Mostly for me Hanukkah was all about getting presents for eight days, haha, but I know there’s another meaning, because I went to Sunday school and even Hebrew school for a while, which was kind of expected considering my grandfather was a rabbi.
Our Jewish Festival of Lights lasts for eight days and nights in honor of a 2,000-year-old miracle in which light won out over darkness.
This year Hanukkah started yesterday at sundown, and ends Monday, December 26.
Hanukkah commemorates the dedication of the second temple in Jerusalem. In 164 BCE, the Jewish people revolted against the Greeks in the Maccabean War. After their victory they cleansed the temple and re-dedicated it.
There was an oil lamp there that only had one day of oil, but the lamp burned for eight days. This is called the miracle of the oil and is where the eight days of celebration comes from.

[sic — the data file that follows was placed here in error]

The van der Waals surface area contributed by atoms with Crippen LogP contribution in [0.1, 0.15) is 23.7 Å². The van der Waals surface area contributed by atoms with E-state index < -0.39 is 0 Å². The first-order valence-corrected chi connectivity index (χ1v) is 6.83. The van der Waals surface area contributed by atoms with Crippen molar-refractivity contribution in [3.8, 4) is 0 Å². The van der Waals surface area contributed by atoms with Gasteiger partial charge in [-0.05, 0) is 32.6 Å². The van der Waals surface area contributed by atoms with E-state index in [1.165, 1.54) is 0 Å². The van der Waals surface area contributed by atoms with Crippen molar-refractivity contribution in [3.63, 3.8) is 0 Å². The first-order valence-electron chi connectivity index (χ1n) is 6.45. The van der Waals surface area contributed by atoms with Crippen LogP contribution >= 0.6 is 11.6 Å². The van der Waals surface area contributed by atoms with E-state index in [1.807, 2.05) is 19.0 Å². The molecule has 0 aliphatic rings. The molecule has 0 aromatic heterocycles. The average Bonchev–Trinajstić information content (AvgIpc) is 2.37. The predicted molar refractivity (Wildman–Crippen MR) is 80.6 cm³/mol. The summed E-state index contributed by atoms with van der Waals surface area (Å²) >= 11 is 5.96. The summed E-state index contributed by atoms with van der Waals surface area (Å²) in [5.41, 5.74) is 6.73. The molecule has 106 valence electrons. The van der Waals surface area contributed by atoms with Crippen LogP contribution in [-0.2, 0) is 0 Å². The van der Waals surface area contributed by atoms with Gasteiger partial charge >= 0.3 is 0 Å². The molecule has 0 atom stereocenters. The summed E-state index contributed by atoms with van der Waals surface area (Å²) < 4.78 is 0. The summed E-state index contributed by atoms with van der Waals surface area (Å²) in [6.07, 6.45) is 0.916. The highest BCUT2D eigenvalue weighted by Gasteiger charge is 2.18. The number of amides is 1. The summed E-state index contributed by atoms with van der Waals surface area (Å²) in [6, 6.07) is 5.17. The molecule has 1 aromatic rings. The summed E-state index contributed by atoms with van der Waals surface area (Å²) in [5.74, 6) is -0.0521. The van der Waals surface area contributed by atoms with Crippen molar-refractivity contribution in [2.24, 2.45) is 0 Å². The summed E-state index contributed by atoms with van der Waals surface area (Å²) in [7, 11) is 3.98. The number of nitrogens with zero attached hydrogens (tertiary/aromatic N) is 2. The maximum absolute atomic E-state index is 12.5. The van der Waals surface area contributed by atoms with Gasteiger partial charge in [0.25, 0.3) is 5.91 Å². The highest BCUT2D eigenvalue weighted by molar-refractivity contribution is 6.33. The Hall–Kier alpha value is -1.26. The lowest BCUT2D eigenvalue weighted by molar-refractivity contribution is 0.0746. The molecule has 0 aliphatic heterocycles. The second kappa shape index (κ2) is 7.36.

Like most of our holidays, food is key. Traditional Hanukkah foods include latkes and doughnuts fried in olive oil to represent the miracle of the burning oil lamp.
A bygone tradition was to give gold coins called gelt but today children are often given chocolate coins in a gold wrapping to make them look like gelt.
Besides receiving gifts, the star of the show is the menorah.
Menorah candles are to burn for at least half an hour after the sun sets.The menorah is a special candelabra with nine candles. Each day an additional candle is lit. The ninth candle is called a shamash. This candle is usually in the middle and set higher from the other eight candles to separate it from the rest. It’s the only candle that is supposed to be used for lighting the others.
Since this country seems to be in the middle of a disgusting new dark age of anti-Semitism and racism, it’s even more imperative that we stand up and speak out against prejudice and discrimination, once again bringing light into darkness.
There’s a lot of abhorrent history in this powerful image from Germany…
During Hanukkah 1931, Rachel Posner, wife of Rabbi Dr. Akiva Posner, took this photo of the family Hanukkah menorah from the window ledge of the family home looking out on to the building across the road decorated with Nazi flags.